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Chapter 11 Reform or Re-Form? ABI Proposes Wholesale Changes to Bankruptcy Law

Extra Extra Read All About It. It was a cataclysmic weekend in college football for the Big 12 conference. The college football playoff committee elevated the one-loss Ohio State Buckeyes (Big 10) into the fourth and final slot in the inaugural College Football Playoff, taming a one-loss Baylor Bears (Big 12) sloth and a one-loss TCU Horned Frogs (Big 12) colony in the process. Some naysayers may look to the Big 12′s soft schedules and the absence of a league tiebreaker game as drivers of the committee’s decision. Others may cite to the Buckeyes’ 59-0 drubbing of a Top 20 opponent in Saturday night’s Big 10 championship game as the deciding factor. Whatever the reason, on Sunday both Big 12 teams were left sitting on the sidelines to ponder what, if anything, they can do differently next year to win the hearts and minds of the key decision-makers. The Big 12 powers-that-be and other industry veterans will surely debate the question for some time.

Against the backdrop of college football hoopla this weekend, a bankruptcy committee was busy over the weekend preparing to launch its own report. That’s right sports fans, after years in the making the American Bankruptcy Institute (ABI) released this morning its highly anticipated commission report on reforming Chapter 11. Without further ado, readers can find the commission’s recommendations HERE.

The bankruptcy bar has run rampant with speculation for weeks about the eventual content of the report. Upon a cursory review, many of the recommendations will leave market participants and restructuring professionals wondering if the commission would prefer wholesale Chapter 11 re-form, even start from legislative scratch, rather than merely reform the existing statute around its edges. And while the commission’s recommendations, if adopted, would impact all Chapter 11 constituencies, the secured lending community in particular may be squarely in the cross-hairs. The recommended principles seek to, among other things, permit secured creditors to realize the reorganization value of their collateral (not necessarily tied to the principal amount of their secured claims) at the end of the case, but yet provide some value allocation to junior stakeholders when supported by the reorganization value. An end-run around the absolute priority rule for a touchdown!

Stay tuned. Once your Blogger-In-Chief and his cohort have fully digested the 400+ pages, we will can report back. Until then, one thing is clear: Just like the high-ranking officials of the Big 12, bankruptcy aficionados will surely debate the commission’s findings for some time.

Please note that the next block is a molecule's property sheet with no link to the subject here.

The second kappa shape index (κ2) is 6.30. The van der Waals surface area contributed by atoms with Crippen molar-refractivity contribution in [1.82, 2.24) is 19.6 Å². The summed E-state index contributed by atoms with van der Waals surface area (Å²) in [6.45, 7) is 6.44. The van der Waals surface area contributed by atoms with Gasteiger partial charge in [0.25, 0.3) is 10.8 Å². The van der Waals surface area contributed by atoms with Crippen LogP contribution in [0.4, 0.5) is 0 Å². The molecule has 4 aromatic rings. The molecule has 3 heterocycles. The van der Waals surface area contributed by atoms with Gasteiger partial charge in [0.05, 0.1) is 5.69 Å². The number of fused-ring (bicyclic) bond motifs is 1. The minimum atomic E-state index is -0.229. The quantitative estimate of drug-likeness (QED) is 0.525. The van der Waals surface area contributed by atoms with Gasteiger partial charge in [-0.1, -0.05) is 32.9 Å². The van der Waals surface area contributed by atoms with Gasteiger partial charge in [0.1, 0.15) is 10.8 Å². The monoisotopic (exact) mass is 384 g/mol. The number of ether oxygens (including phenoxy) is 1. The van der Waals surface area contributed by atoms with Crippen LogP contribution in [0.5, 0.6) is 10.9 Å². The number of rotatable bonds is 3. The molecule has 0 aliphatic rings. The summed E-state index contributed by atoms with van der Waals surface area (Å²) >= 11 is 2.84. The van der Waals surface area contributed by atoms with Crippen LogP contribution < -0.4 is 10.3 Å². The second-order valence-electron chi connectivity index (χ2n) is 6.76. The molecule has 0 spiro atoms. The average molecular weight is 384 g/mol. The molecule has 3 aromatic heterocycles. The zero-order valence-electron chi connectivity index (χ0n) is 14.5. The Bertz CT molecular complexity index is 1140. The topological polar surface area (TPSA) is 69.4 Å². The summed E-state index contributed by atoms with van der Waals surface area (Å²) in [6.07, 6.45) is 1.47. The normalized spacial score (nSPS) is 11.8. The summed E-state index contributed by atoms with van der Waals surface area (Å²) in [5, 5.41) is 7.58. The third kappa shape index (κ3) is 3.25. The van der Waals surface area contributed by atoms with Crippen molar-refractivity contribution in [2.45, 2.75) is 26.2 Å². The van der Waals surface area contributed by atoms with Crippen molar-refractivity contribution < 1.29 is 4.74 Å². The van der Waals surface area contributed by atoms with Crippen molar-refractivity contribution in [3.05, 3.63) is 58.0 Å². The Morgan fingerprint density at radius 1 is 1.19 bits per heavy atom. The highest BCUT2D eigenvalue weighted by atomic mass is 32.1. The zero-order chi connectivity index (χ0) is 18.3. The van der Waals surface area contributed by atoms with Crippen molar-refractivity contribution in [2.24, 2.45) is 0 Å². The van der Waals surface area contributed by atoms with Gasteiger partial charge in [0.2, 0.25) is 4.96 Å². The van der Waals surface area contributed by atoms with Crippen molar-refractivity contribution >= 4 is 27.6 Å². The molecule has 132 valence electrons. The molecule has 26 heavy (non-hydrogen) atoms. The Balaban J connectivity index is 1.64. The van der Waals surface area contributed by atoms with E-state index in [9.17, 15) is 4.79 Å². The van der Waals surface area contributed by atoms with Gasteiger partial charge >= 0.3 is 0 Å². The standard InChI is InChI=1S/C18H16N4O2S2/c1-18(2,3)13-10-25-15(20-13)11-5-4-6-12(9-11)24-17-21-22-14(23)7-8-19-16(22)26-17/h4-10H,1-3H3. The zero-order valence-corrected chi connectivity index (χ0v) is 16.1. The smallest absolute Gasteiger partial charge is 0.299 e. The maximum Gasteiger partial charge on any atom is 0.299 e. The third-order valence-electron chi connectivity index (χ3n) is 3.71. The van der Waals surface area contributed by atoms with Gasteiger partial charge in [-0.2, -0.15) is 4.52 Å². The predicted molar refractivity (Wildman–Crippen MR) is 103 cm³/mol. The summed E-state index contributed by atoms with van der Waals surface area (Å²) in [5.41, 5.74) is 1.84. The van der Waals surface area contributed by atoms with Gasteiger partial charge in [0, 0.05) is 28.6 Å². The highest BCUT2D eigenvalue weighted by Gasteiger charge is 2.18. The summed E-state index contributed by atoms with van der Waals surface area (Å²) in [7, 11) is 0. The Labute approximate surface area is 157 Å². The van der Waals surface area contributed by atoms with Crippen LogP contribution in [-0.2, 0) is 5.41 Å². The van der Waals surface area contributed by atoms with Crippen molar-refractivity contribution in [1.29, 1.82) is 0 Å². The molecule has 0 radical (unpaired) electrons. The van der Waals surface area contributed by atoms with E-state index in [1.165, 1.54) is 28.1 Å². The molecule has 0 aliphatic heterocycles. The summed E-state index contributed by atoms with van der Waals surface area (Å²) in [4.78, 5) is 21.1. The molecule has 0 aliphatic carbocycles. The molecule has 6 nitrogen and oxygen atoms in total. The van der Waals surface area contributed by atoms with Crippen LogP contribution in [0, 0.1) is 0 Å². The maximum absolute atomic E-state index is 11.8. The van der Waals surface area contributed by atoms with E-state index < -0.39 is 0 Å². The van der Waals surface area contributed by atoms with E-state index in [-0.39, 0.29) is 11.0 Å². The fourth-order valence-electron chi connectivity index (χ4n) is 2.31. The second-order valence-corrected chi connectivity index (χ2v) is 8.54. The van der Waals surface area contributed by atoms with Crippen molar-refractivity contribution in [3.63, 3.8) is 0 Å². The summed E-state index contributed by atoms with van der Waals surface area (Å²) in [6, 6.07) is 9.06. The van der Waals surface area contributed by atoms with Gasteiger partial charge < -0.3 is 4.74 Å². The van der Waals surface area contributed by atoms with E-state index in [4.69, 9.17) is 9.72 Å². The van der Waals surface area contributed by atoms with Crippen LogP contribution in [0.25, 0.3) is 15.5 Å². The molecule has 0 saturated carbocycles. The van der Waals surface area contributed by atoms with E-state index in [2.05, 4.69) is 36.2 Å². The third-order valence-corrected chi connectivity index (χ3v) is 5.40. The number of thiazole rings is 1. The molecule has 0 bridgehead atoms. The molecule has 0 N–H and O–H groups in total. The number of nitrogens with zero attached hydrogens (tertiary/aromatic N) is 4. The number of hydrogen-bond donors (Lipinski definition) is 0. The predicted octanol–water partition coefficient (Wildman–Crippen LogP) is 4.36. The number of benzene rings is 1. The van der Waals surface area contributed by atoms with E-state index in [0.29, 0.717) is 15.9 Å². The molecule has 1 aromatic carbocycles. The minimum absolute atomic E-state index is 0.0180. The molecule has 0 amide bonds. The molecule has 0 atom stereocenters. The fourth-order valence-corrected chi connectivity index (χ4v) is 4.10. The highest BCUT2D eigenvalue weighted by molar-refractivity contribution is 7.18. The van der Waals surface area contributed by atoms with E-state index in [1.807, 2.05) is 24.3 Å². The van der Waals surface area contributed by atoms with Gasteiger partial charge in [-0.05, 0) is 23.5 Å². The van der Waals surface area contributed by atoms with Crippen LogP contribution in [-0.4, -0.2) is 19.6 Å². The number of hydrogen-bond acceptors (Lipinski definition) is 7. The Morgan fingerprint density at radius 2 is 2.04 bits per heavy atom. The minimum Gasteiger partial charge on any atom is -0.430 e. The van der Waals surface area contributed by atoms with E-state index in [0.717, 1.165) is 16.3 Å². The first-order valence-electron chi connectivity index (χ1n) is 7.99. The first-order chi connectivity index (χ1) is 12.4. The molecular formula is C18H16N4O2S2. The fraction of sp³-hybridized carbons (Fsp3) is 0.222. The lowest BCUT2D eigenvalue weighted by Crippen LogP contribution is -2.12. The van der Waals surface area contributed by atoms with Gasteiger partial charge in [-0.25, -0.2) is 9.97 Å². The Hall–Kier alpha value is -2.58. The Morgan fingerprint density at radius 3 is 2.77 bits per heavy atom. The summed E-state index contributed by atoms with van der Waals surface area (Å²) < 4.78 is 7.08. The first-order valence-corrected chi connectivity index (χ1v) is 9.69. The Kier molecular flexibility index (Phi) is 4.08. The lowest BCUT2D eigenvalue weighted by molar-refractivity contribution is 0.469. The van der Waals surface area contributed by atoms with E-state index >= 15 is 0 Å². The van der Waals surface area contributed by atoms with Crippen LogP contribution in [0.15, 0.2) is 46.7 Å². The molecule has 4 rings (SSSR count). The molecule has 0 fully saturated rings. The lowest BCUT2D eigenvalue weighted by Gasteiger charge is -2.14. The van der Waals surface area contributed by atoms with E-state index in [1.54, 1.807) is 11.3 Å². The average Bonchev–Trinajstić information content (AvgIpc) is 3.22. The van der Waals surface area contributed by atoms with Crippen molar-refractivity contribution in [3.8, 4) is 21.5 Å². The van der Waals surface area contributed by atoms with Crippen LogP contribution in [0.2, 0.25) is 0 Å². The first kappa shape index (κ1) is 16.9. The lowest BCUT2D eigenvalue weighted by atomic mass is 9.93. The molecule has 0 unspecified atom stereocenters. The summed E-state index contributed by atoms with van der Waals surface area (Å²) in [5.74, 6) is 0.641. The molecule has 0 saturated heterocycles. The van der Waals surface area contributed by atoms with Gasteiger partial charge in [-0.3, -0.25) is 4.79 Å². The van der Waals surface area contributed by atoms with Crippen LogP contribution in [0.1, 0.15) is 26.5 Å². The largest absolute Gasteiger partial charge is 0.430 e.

© 2019 Bracewell LLP


About this Author

Mark Dendinger, financial restructuring, attorney, Bracewell law firm

Mark Dendinger is a member of the firm’s Financial Restructuring team.  Mr. Dendinger’s practice includes representation of hedge funds, institutional investors, private investment funds, leveraged finance participants, financial services companies, and other lenders in out-of-court restructurings, in-court proceedings, and distressed M&A transactions, both in the U.S. and internationally.  Mr. Dendinger also has maritime restructuring experience representing international shipping companies in U.S. Chapter 11 proceedings. 

Prior to...

Evan Flaschen, Financial Restructuring, Attorney, Bracewell law firm

Evan Flaschen is the chair of the Financial Restructuring Group at Bracewell LLP, described by Legal 500 as a "phenomenally committed team" that practices as a "seamless national firm" with "vast international experience." Who's Who Legal has named Evan as the 2015 "Most Highly Regarded Insolvency & Restructuring Individual in the World" who "is 'simply the best' according to our sources." His practice includes representation of many of the world's largest borrowers, institutional investors, private investment funds, Chapter 11 debtors and financial services companies in out-of-court restructurings, exchange offers and in-court proceedings, both domestically and internationally. Evan is described by Chambers Global as a practitioner "who serves clients extraordinarily well" and "praised by commentators for his ability to 'pull deals together when you really feel like all hope is lost'"; by Who's Who Legal as "an absolute star" who is "widely revered"; and in Global Turnaround as being "for the last fifteen years the 'go-to' guy for American distressed investors interested in Australia." Various other international surveys have described Evan as "one of the globe's leading practitioners," "articulate, focused, commercial, affable and highly respected," "feared and revered," and "singled out for his ‘superb knowledge, fine commercial sense, unending energy and sharp focus.’" A nationwide survey of industry participants and peers recently honored Evan as one of the ten "Most Admired Bankruptcy Attorneys in the United States."